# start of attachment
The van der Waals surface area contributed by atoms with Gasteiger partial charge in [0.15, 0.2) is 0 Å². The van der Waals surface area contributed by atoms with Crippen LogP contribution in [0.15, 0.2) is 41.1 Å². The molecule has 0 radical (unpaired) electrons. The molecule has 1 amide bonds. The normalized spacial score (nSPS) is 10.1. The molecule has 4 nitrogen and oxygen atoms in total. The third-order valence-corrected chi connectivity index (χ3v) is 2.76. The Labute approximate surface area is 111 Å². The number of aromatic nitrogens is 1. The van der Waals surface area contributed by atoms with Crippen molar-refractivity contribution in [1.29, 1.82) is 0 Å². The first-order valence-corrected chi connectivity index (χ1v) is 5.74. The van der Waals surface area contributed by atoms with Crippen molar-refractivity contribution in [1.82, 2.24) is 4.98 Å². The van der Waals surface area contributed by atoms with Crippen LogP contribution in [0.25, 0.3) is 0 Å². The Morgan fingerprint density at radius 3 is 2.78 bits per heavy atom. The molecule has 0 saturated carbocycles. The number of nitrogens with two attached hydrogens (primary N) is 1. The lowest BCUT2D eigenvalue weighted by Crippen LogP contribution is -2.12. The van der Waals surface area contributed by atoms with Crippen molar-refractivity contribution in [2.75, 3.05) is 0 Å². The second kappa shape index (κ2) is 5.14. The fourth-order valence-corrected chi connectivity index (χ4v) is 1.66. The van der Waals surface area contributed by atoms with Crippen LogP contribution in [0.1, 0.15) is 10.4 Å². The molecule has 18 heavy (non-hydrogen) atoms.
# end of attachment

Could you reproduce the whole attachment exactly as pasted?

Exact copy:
The van der Waals surface area contributed by atoms with Gasteiger partial charge in [0.15, 0.2) is 0 Å². The van der Waals surface area contributed by atoms with Crippen LogP contribution in [0.15, 0.2) is 41.1 Å². The molecule has 0 radical (unpaired) electrons. The molecule has 1 amide bonds. The normalized spacial score (nSPS) is 10.1. The molecule has 4 nitrogen and oxygen atoms in total. The third-order valence-corrected chi connectivity index (χ3v) is 2.76. The Labute approximate surface area is 111 Å². The number of aromatic nitrogens is 1. The van der Waals surface area contributed by atoms with Crippen molar-refractivity contribution in [1.29, 1.82) is 0 Å². The first-order valence-corrected chi connectivity index (χ1v) is 5.74. The van der Waals surface area contributed by atoms with Crippen molar-refractivity contribution in [1.82, 2.24) is 4.98 Å². The van der Waals surface area contributed by atoms with Crippen LogP contribution in [0.25, 0.3) is 0 Å². The Morgan fingerprint density at radius 3 is 2.78 bits per heavy atom. The molecule has 0 saturated carbocycles. The number of nitrogens with two attached hydrogens (primary N) is 1. The lowest BCUT2D eigenvalue weighted by Crippen LogP contribution is -2.12. The van der Waals surface area contributed by atoms with Crippen molar-refractivity contribution in [2.75, 3.05) is 0 Å². The second kappa shape index (κ2) is 5.14. The fourth-order valence-corrected chi connectivity index (χ4v) is 1.66. The van der Waals surface area contributed by atoms with Crippen LogP contribution in [0.1, 0.15) is 10.4 Å². The molecule has 18 heavy (non-hydrogen) atoms.